And today, in 2017, guess who’s being touted as the fastest company to a $2 billion dollar valuation? Uptake, another Chicago company. I hope things turn out differently for Uptake than they did for Groupon.

I hope Chicago avoids the trap. That we don’t get carried away by bullshit metrics, and wannabe stories. Rather, we build more sustainable, profitable companies. Companies that grow steadily and strong, not rapidly and weak. Companies that treat people exceptionally well, and create environments where people can do their best work of their lives — and have great lives at the same time.

Chicago, be Chicago.

How I left behind my silicon dream for a saner place to work


It all started in September 2015. I had recently graduated from DePaul University in Chicago, where I had studied Information Technology, and I was flying out to San Francisco to join the ranks of Silicon Valley — the promised land for any twenty something tech hopeful. “All the biggest and best companies are out there. That’s where I want to be,” I told myself.

I always knew I’d be working in tech. I had my first computer when I was about four years old, and I vividly remember the look of MS-DOS as I watched my father install a Star Wars X-Wing simulator on it. I’d always been fascinated by computers, and finding out how they worked. It only made sense that I’d make that my life profession and move out to Silicon Valley.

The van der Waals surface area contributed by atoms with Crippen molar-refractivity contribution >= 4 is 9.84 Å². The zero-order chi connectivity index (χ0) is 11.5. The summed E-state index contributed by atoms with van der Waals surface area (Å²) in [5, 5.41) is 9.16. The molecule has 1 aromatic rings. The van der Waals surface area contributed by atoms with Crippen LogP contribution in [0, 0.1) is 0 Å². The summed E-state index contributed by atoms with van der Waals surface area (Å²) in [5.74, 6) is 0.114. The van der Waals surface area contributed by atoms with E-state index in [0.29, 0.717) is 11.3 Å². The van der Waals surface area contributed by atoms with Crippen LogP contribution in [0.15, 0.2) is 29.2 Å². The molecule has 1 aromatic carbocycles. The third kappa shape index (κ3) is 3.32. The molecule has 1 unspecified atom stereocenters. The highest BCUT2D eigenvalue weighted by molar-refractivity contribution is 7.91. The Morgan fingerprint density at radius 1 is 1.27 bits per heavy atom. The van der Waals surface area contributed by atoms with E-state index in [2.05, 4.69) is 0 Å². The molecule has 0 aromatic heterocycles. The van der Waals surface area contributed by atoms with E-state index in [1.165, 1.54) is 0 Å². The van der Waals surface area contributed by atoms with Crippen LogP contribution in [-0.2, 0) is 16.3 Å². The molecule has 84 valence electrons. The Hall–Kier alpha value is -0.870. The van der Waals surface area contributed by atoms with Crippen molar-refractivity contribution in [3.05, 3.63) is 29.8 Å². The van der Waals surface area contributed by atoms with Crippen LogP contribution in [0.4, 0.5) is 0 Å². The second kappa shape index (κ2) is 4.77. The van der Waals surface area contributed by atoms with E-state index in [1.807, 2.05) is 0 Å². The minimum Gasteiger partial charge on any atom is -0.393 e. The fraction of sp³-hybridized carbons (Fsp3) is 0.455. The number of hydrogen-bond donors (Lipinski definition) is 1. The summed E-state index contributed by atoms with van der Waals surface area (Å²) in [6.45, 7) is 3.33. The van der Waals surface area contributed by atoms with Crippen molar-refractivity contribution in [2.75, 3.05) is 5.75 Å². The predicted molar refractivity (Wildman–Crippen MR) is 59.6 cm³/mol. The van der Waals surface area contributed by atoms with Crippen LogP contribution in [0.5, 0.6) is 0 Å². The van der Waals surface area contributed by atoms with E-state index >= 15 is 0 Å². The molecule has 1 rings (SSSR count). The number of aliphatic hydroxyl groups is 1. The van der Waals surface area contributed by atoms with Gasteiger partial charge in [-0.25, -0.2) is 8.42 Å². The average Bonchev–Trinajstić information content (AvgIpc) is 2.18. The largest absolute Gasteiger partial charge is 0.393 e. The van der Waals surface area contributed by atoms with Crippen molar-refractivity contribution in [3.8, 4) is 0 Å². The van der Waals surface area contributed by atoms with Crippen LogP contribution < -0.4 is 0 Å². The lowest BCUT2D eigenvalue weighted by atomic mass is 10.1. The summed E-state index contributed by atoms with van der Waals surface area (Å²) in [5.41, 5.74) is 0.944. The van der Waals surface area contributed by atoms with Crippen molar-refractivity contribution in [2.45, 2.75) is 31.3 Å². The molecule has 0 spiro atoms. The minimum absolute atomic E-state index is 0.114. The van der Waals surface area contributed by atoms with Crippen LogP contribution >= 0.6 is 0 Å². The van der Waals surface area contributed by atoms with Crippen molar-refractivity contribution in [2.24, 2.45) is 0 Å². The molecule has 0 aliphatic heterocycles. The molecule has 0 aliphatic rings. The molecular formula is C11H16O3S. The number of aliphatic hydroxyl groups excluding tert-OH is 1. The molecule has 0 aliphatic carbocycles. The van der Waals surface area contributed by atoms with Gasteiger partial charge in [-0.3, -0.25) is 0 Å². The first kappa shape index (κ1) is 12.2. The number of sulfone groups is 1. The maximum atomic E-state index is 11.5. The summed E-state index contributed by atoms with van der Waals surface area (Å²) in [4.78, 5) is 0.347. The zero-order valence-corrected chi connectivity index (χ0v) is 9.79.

I planned on being in the Bay Area for two weeks. After my first week, I knew it wasn’t for me. I went to countless Ruby, Rails, and other tech oriented networking events, talked to some founders, and set up some interviews. None of it felt right. I felt like a number, a cog in the tech machine. It was all about making it big and getting that next round of VC funding. That’s not what I envisioned it to be like. On top of that, I felt hostility when telling people at the coffee shops that I was there to get a job in tech. It was as if people wanted nothing to do with me once they found out I was trying to implant myself there and contribute to the decline in culture and rise in tech that has proliferated throughout the Bay Area. I wanted out.